Not all oil is bad for the planet.
Two dozen companies announced plans Thursday to buy $53 million worth of carbon-removal credits from Charm Industrial, which converts corn stalks, leaves, and other waste leftover from agricultural harvests into bio-oil. Charm then pumps that carbon-rich oil underground to be permanently stored.
It prevents organic material from degrading and warming up the atmosphere. The company says the oil hardens within days and it estimates the carbon dioxide is locked away for 1 million years.
The agreement, one of the largest to date involving the carbon-removal industry, would prevent 112,000 tons of carbon dioxide from entering the atmosphere between 2024 and 2030. That’s far more than the 6,055 tons that Charm Industrial has removed to date under pilot programs.
“This is a great purchase for raising money and expanding the capacity of our company,” Peter Reinhardt said to Insider. “It’s hard to build capacity for something that doesn’t have demand, so a signed contract is really impactful.”
The deal was facilitated by Frontier, which was launched last year by Stripe, Alphabet, Shopify, Meta, and McKinsey Sustainability aimed at jump-starting the carbon-removal market with a $1 billion commitment. Frontier had spent only $5. 6 million on carbon removal before Thursday’s deal with Charm Industrial.
Climate scientists say that carbon removal is essential to stave off catastrophe. Even if countries reduce greenhouse-gas emissions, it likely won’t be fast enough to keep global temperatures from rising above 1. 5 degrees Celsius compared with preindustrial levels. Meeting that global climate goal will likely require billions of metric tons of carbon dioxide to be removed from the atmosphere by 2050.
There is a variety of carbon-removal technology. Startups like Climeworks are using fans to suck carbon dioxide out of the sky, while others are using enhanced weathering that speeds up the natural ability of minerals to store carbon dioxide.
For its part, Charm Industrial buys agricultural waste from farmers and heats it to high temperatures in a contraption called a pyrolyzer. The process creates both bio-oil and biochar. The biooil is then pumped into wells and sal caverns which store industrial waste, or that were left by oil and natural gas companies.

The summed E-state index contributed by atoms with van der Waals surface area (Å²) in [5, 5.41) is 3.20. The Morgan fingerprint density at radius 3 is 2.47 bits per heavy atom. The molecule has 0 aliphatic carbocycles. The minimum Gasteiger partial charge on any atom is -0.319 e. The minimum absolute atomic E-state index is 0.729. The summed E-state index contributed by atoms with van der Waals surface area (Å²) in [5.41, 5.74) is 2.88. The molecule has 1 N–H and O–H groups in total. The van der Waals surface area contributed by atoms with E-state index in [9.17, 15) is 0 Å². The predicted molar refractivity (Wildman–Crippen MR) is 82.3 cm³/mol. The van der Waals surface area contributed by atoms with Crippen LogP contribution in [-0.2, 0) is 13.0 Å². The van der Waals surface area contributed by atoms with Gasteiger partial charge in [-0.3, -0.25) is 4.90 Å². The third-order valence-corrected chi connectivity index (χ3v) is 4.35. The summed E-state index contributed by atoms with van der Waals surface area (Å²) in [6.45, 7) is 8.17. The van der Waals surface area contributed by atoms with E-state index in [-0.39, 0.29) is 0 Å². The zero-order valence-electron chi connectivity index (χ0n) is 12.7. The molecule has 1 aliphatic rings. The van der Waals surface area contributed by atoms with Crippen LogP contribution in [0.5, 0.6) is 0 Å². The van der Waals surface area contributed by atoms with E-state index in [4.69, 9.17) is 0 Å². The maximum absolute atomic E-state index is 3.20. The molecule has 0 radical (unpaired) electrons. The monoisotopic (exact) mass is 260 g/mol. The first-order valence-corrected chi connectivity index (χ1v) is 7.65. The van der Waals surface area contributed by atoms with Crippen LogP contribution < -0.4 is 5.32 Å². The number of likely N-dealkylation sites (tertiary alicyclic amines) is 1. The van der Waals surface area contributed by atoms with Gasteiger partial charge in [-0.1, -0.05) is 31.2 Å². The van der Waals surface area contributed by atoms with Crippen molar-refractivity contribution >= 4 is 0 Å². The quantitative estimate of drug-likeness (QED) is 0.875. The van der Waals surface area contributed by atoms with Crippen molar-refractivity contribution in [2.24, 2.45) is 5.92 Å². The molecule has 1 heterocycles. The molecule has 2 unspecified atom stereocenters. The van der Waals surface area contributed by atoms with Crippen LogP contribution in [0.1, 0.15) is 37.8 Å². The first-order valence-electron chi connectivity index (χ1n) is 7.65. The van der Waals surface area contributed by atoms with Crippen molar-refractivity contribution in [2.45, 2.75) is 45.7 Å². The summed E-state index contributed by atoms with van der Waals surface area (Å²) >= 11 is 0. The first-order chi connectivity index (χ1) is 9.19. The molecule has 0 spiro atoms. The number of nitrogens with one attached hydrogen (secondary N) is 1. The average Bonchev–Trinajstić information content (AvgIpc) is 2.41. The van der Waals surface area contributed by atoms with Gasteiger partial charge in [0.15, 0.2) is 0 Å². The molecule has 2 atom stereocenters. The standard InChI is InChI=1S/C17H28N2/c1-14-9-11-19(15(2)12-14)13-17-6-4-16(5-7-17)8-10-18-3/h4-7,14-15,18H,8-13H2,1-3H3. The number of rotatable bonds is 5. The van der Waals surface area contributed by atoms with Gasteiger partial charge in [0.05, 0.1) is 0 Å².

“This is an opportunity to clean up these end-of-life oil and gas assets,” Reinhardt said. “We can take these abandoned assets that may be leaking oil or methane, refill the empty formation and then plug it or properly seal it off.”
Farmers can add the biochar to their fields, which can improve soil health and sequester more carbon. Charm Industrial does not include this in the measurement it uses to determine how much CO2 is being removed by its company. The life-cycle analysis includes the total carbon stored, minus emissions from transportation, pyrolysis, and the injection underground.
Today, Charm Industrial charges $600 per ton of carbon removed, but Reinhardt said that could drop to less than $100 by 2040 as the company scales.
As the company grows, it will need to access more agricultural waste (also known as biomass). The biomass is also used to make renewable aviation fuels and diesel.
Yet Reinhardt doesn’t worry about a shortage of biomass.
“This is something we hear in academia, but it is far removed from the reality of a biomass shortage. “Maybe at a really massive scale there starts to be some questions about how we are going to compete for biomass. Right now, we have biomass coming out of our ears.”
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